The resident said, “I’ll call the cops,” and Haas said, “Fine, I’ll wait by the gate,” Haas wrote in a report on the incident.

While Haas was outside the gate and speaking to the man about the importance and value of completing the census forms, the man reached into his pants pocket and a badge fell out “onto the driveway,” Haas wrote.

Our Unconstitutional Census

Monday, August 10th, 2009

Here is an excerpt from a very interesting op-ed that was published in today’s Wall Street Journal (For the entire article, CLICK HERE):

California could get nine House seats it doesn’t deserve because illegal aliens will be counted in 2010.

By JOHN S. BAKER AND ELLIOTT STONECIPHER

Mr. Baker teaches constitutional law at Louisiana State University. Mr. Stonecipher is a Louisiana pollster and demographic analyst.

Next year’s census will determine the apportionment of House members and Electoral College votes for each state. To accomplish these vital constitutional purposes, the enumeration should count only citizens and persons who are legal, permanent residents. But it won’t.

Instead, the U.S. Census Bureau is set to count all persons physically present in the country—including large numbers who are here illegally. The result will unconstitutionally increase the number of representatives in some states and deprive some other states of their rightful political representation. Citizens of “loser” states should be outraged. Yet few are even aware of what’s going on.

In 1790, the first Census Act provided that the enumeration of that year would count “inhabitants” and “distinguish” various subgroups by age, sex, status as free persons, etc. Inhabitant was a term with a well-defined meaning that encompassed, as the Oxford English Dictionary expressed it, one who “is a bona fide member of a State, subject to all the requisitions of its laws, and entitled to all the privileges which they confer.”

Thus early census questionnaires generally asked a question that got at the issue of citizenship or permanent resident status, e.g., “what state or foreign country were you born in?” or whether an individual who said he was foreign-born was naturalized. Over the years, however, Congress and the Census Bureau have added inquiries that have little or nothing to do with census’s constitutional purpose.

By 1980 there were two census forms. The shorter form went to every person physically present in the country and was used to establish congressional apportionment. It had no question pertaining to an individual’s citizenship or legal status as a resident. The longer form gathered various kinds of socioeconomic information including citizenship status, but it went only to a sample of U.S. households. That pattern was repeated for the 1990 and 2000 censuses.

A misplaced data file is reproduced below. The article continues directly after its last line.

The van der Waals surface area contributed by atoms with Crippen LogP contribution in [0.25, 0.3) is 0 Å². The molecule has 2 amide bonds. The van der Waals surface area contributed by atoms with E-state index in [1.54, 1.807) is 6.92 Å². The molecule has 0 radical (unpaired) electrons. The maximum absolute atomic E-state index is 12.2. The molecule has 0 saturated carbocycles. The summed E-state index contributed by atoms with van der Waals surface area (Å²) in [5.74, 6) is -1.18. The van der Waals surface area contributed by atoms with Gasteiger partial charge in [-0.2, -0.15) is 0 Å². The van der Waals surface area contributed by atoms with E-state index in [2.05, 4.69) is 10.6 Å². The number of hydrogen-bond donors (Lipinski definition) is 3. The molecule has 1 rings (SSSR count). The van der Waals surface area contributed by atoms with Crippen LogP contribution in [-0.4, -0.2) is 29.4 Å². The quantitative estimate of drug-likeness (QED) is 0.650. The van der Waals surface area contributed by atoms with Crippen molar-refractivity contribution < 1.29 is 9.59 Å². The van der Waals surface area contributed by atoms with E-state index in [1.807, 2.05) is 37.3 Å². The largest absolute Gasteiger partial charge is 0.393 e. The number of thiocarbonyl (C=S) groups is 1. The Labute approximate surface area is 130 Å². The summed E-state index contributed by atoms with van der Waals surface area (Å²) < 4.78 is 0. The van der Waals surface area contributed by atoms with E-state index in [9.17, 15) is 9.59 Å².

The 2010 census will use only the short form. The long form has been replaced by the Census Bureau’s ongoing American Community Survey. Dr. Elizabeth Grieco, chief of the Census Bureau’s Immigration Statistics Staff, told us in a recent interview that the 2010 census short form does not ask about citizenship because “Congress has not asked us to do that.”

Because the census (since at least 1980) has not distinguished citizens and permanent, legal residents from individuals here illegally, the basis for apportionment of House seats has been skewed. According to the Census Bureau’s latest American Community Survey data (2007), states with a significant net gain in population by inclusion of noncitizens include Arizona, California, Florida, Illinois, Nevada, New Jersey, New York and Texas. (There are tiny net gains for Hawaii and Massachusetts.)

This makes a real difference. Here’s why:

According to the latest American Community Survey, California has 5,622,422 noncitizens in its population of 36,264,467. Based on our round-number projection of a decade-end population in that state of 37,000,000 (including 5,750,000 noncitizens), California would have 57 members in the newly reapportioned U.S. House of Representatives.

However, with noncitizens not included for purposes of reapportionment, California would have 48 House seats (based on an estimated 308 million total population in 2010 with 283 million citizens, or 650,000 citizens per House seat). Using a similar projection, Texas would have 38 House members with noncitizens included. With only citizens counted, it would be entitled to 34 members.